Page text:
Health Issues of Tobacco in the USA

The amount of smoking-related deaths each year in the USA (400,000) matches the number of Americans who died in World War II (9).
  • Smoking prevalence over 15 years old (1993): men 23.7%, women 22.5%
  • Consumption per capita over 15 years (in pieces, 1995): 2296.2
  • Consumption per smoker in pieces: 4938.34 (39)
    Attitudes about smoking are changing
  • 99% of Americans say smoking is harmful
  • 94% say secondhand smoke harms children
  • 78% believe children of smokers are more likely to use cigarettes
  • 20-30% don't restrict smoking inside the home or car
  • 22% say it's okay for parents to smoke in front of children (17)
The following Beetle Bailey cartoon from May 6, 2000 reflects the current trend in smoking.

Beetle Bailey Comic Strip

Cancer rates are falling faster than ever and death rates are down because of a decline in cigarette smoking, according to the National Cancer Institute, the American Cancer Society, the North American Association of Central Cancer Registries, the Centers for Disease Control and Prevention and the National Center for Health Statistics.

  • The number of new cancer cases declined on average 0.8% per year from 1990-1997 (31).
  • Health education campaigns combined with smoke-free policies between 1965 and 1985 in the USA resulted in 40 million people not starting to smoke or quitting (42).
However, the over 15 years old percent growth of smoking has increased: -0.37 (1970-1995), -0.37 (1980-1995), -0.18 (1990-1995)(39)
Smoking Skull
    Mortality from smoking ages 35-69:
  • All cancer: 1985 39%, 1995 42%
  • Lung cancer: 1985 91%, 1995 91% (39)
    According to the World Health Organization:
  • Estimate for cigarette consumption per capita (1995): 1,530 for the Americas, 2,080 for Europe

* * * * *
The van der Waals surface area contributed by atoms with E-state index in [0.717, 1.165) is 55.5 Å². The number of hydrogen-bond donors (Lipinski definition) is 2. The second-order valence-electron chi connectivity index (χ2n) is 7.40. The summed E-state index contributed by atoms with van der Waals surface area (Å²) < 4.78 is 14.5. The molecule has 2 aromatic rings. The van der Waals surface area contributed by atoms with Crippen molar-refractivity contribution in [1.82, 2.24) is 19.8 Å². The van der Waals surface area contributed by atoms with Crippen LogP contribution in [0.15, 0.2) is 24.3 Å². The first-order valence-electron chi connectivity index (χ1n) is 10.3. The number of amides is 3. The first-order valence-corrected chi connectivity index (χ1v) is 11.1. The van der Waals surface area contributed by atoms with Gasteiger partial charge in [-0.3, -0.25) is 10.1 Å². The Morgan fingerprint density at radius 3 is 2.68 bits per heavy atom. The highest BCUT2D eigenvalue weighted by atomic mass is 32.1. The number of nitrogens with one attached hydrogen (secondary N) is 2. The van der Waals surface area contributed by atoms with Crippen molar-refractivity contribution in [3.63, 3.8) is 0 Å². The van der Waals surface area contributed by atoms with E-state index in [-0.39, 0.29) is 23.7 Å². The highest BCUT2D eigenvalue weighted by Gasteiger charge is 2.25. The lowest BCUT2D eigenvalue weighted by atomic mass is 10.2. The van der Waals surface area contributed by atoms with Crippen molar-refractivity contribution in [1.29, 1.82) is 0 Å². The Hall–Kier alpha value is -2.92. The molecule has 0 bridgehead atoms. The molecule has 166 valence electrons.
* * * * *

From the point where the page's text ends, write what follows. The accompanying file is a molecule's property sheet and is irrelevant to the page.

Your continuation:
• Mortality estimates (1998): 772 for the Americas, 1,273 for Europe (42)
US patients have better survival rates than European patients for most types of cancer. Even if the age of diagnosis increases, survival decreases in both the USA and Europe, but more in Europe (2). A reason for this occurrence may be because the USA has a higher GDP health expenditure than Italy, which has one of the lowest in Europe. A higher GDP health expenditure and longer survival rates for each gender are significantly correlated indicating an association between fiscal input and clinical outcomes (15).

The world is starting to follow America's lead in the fight against tobacco. In 1999 cigarettes smoked per person in the USA fell by 8% and 3% for the world (9).

    Even Philip Morris International is joining in by pledging to support:
  • Minimum age laws in every country.
  • Youth access programs everywhere.
  • Youth anti-smoking programs organized in concert with education and health officials in every country.
  • Placing the message "underage sale prohibited" or equivalent on every package where legally feasible.
  • To work with governments and their competitors proactively to achieve the reforms necessary to reduce youth smoking in each country in which they operate (30).
Smoking Woman
Badvertising AdThe BADvertising Institute is another organization working against the deceitfulness of the tobacco companies. It tries to reverse the seductive effect tobacco ads have on consumers by correlating a feeling of disgust when combined with the thought of tobacco.
  • Juxtaposes gross and disgusting images onto existing tobacco ads.
  • Provides projects and materials for visitors to create.
  • Offers greeting cards and products with its BADvertising themes(5).
Badvertising Ad
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